October 25, 2018

Princeton Short Answer Essays

Princeton University

Activities

Please briefly elaborate on one of your extracurricular activities or work experiences that was particularly meaningful to you. (Response required in about 150 words.)

Suppose you start by listing out ALL your extracurricular activities or work experiences. Just list em. Here are two interesting ways to play this:

Option 1 – “When you look at my profile at a glance, you’d probably guess that the most MEANINGFUL of these activities was Activity/Experience “C” and that would be a fine guess! And don’t get me wrong, I do love that one for all the reasons you’d expect. But, honestly? The most MEANINGFUL one of those is actually “E” … (gasp). Surprised? Reasonable. Well, lemme explain why…”

Option 2 – “When you look at my profile at a glance, you’d probably guess that the most MEANINGFUL of these activities was Activity/Experience “C” and that would be a fine guess! In fact… you are CORRECT. But… it’s meaningful to me NOT for the reason you may THINK it is………..”

Why do we like either of those options? Because when our natural instincts and assumptions are checked, we take notice. And as an applicant, trying to get the attention of a reader who is reading thousands of similar-looking responses, this is a really good thing.

But besides that, after you’ve primed your reader to take notice, whatever you say next will likely REVEAL something about you. It’s inevitable. “I thought you were going to say X, but then you said surprising thing Y… hunh, this doesn’t fit with my expectations… you, sir/madame, just got more interesting…” is what plays through the reader’s mind. So, you can play with that a bit, and quickly lay out what you believe the predictable version might be, and then spend the remaining 100 words or so THROWING YOUR READER A TWIST that makes him/her take notice.

The best test for whether the “meaningfulness” is there is how obvious and predictable is it to have said that what you did was meaningful. “It was meaningful to me that I saved that kid’s life from an oncoming train.” Yah, but what monster WOULDN’T feel that exact same thing? It’s not to say that it’s not “the correct” emotion or relationship with that event, but it’s not revealing that you think it to be meaningful, because… it’s expected. The “revealing” test goes positive when there’s an aspect of it that ISN’T expected. Test your potential answer for that… see what happens.


Summers

Please tell us how you have spent the last two summers (or vacations between school years), including any jobs you have held. (Response required in about 150 words.)

One cool way to set this up and make ANYTHING you ultimately did seem interesting is… lay out some of the OPTIONS you considered. Not theoretical options that applied to others and not you, actual options that you MIGHT have pursued.

Then, explain what you actually did. And why. And here’s the trick: Prove that you chose to do those things for reasons OTHER THAN in anticipation of this application! Because for many, that’s absolutely why they chose to do certain things, “because it would look good on a college application.” The trick is to convince the reader that you would have done it even if it HURT your chances, because you were unusually committed to the thing, or were hopelessly passionate about it… sell us. Make us believe that your engine operates according to its own will, and not in response to what it thinks admissions committees want…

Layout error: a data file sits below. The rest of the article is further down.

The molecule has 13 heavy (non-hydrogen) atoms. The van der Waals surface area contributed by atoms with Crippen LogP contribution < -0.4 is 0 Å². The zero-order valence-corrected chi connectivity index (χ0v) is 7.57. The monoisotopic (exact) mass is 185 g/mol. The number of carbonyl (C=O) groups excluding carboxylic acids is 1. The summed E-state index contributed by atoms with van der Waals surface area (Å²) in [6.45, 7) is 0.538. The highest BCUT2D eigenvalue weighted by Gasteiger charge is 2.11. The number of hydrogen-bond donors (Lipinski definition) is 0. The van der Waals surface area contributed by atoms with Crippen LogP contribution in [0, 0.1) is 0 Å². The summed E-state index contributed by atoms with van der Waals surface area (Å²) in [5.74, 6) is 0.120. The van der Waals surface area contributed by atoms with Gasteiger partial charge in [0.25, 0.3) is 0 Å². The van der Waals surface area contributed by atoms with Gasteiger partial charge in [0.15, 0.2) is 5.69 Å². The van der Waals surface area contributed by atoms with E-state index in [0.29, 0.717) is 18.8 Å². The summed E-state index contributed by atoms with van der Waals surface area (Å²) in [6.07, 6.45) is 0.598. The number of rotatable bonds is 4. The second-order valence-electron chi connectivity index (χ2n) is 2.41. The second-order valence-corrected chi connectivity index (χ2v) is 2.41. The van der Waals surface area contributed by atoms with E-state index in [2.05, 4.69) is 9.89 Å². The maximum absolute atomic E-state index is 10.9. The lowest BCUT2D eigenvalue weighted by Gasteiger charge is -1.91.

A Few Details

  • Your favorite book and its author
  • Your favorite website
  • Your favorite recording
  • Your favorite source of inspiration
  • Your favorite line from a movie or book and its title
  • Your favorite movie
  • Two adjectives your friends would use to describe you
  • Your favorite keepsake or memento
  • Your favorite word

Be quick. Don’t get too wordy. Embrace contradictions. If you’re the withdrawn “I hate everything” Goth type, it’ll blow people’s minds to see “Justin Bieber” on this list. Contradictions can happen along MORE THAN ONE dimension here. One version is simply, a contradiction with “a predictable response.” So, if you pick an UNUSUAL example at all, that counts.

But it can also be a contradiction with respect to the image you’re developing overall in your application. If you’re the ATHLETE, or the SCIENCE GUY, or the CLASS PRESIDENT/VALEDICTORIAN gal, or the whatever… it gets MUCH cooler if something on this list BETRAYS our predictions for what “that type of kid” would probably write.

There’s one more. A contradiction WITHIN THIS LIST ITSELF. So, if most of your answers are offbeat… it can be refreshing to have one completely DOWN-THE-MIDDLE response because that will (counterintuitively) be the most daring thing on the list!

Long and short of it is… knock people off balance a bit. But you gotta do this deliberately. There’s an art to it. In other words, there IS a way to swing and MISS, so don’t just put completely random things down.


You can also read through our team’s analysis of the rest of Princeton’s application essays.

Learn more and explore each step of Princeton’s undergraduate application process here.

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